As solar energy becomes more popular, the drive to create more efficient, less expensive solar cells increases. Solar energy is abundant, but the devices we use to collect that energy have an efficiency problem – currently, the most efficient polymer-based solar cells operate at a shade under 11 percent efficiency.
A major reason behind this efficiency problem has to do with the structure of organic solar cells (OSC) themselves. To convert solar energy to electrical energy, charges (holes and electrons) that result from splitting excitons, the energy particles created by solar cells when they absorb light, are collected at the electrodes. A typical OSC consists of domains that arise from blending two materials – donor and acceptor – that conduct the holes and electrons respectively. The exciton travels to the interface of these domains, the exciton separates into charges, and the charges then travel to electrodes for collection.
Sounds simple enough, right?
Well, not really. Often, the exciton doesn’t split because the “mix” of donor and acceptor materials isn’t right. Or it splits, but the path to collection is too difficult to traverse.
Post-doctoral researcher Subhrangsu Mukherjee and physicist Harald Ade use a variety of soft X-ray techniques to study the molecular composition of solar cells. They want to understand how the solar cell’s structure creates obstacles to efficient charge generation and extraction and how to overcome them. Ade’s previous work found that the orientation of the donor and acceptor interfaces affect efficiency , as well as the mix between donor and acceptor layers. Recently Ade, Mukherjee, and colleagues Christopher Proctor, Guillermo Bazan and Thuc-Quyen Nguyen from University of California at Santa Barbara examined the effect of domain purity on the efficiency of solar cells that use organic small molecules in place of polymers for the donor layer.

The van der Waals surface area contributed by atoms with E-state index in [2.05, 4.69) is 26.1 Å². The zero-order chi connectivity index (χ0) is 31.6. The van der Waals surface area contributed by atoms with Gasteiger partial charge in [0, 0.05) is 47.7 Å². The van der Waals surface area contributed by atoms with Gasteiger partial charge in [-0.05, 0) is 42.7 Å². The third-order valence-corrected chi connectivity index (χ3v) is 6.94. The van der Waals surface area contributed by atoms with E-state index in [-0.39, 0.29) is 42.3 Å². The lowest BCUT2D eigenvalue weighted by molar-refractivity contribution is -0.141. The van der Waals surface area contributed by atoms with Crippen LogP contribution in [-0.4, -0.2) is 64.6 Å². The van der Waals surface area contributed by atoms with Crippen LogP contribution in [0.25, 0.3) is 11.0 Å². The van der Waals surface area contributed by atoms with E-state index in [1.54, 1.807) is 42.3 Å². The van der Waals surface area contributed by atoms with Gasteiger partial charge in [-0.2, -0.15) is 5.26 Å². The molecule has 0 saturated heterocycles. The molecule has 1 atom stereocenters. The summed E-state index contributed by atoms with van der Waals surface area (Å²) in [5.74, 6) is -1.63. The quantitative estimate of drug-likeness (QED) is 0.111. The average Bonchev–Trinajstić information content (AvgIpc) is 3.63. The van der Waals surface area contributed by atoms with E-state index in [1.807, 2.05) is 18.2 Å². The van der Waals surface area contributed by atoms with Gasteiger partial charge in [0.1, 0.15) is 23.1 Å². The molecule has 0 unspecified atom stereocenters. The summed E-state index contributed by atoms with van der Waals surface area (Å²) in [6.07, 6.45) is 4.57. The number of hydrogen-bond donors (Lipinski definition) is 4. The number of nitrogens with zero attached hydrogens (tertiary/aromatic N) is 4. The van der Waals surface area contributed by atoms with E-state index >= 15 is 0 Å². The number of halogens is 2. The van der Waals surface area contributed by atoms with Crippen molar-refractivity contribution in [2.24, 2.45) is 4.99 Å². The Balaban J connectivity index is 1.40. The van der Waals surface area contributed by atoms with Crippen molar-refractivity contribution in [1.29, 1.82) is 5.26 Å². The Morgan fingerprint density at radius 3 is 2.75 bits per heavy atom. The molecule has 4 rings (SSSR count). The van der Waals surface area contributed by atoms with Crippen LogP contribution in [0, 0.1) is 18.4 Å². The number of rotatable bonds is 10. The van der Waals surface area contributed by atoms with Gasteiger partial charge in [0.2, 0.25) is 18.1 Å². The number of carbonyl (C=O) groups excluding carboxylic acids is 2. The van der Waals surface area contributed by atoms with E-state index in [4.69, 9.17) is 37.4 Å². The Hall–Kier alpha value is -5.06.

In a solar cell, there can be clusters of each material (donor and acceptor) and regions where the materials mix. These clusters and mixed regions can vary in size. The researchers found that a high domain purity averaged over the clusters and mixed regions, coupled with the average of the size distribution of the different regions, are the key to efficient solar cells.
“The X-ray technique developed by our group enables quantification of the composition of these different phases,” says Mukherjee. “Since charges separate at the interface of donor and acceptor, the importance of the mixed domains is highlighted. Essentially, the impact of the mixed domains has not been properly understood. While prior work has shown mixed domains are great for charge generation, our work has for the first time shown in a quantitative way that mixed domains can negatively impact charge collections at the electrodes by increasing charge recombination on the way to the electrodes.”
The research was published in Advanced Energy Materials. Ade and Nguyen are co-corresponding authors. The research was funded by the U.S. Department of Energy.
This post was originally published in NC State News.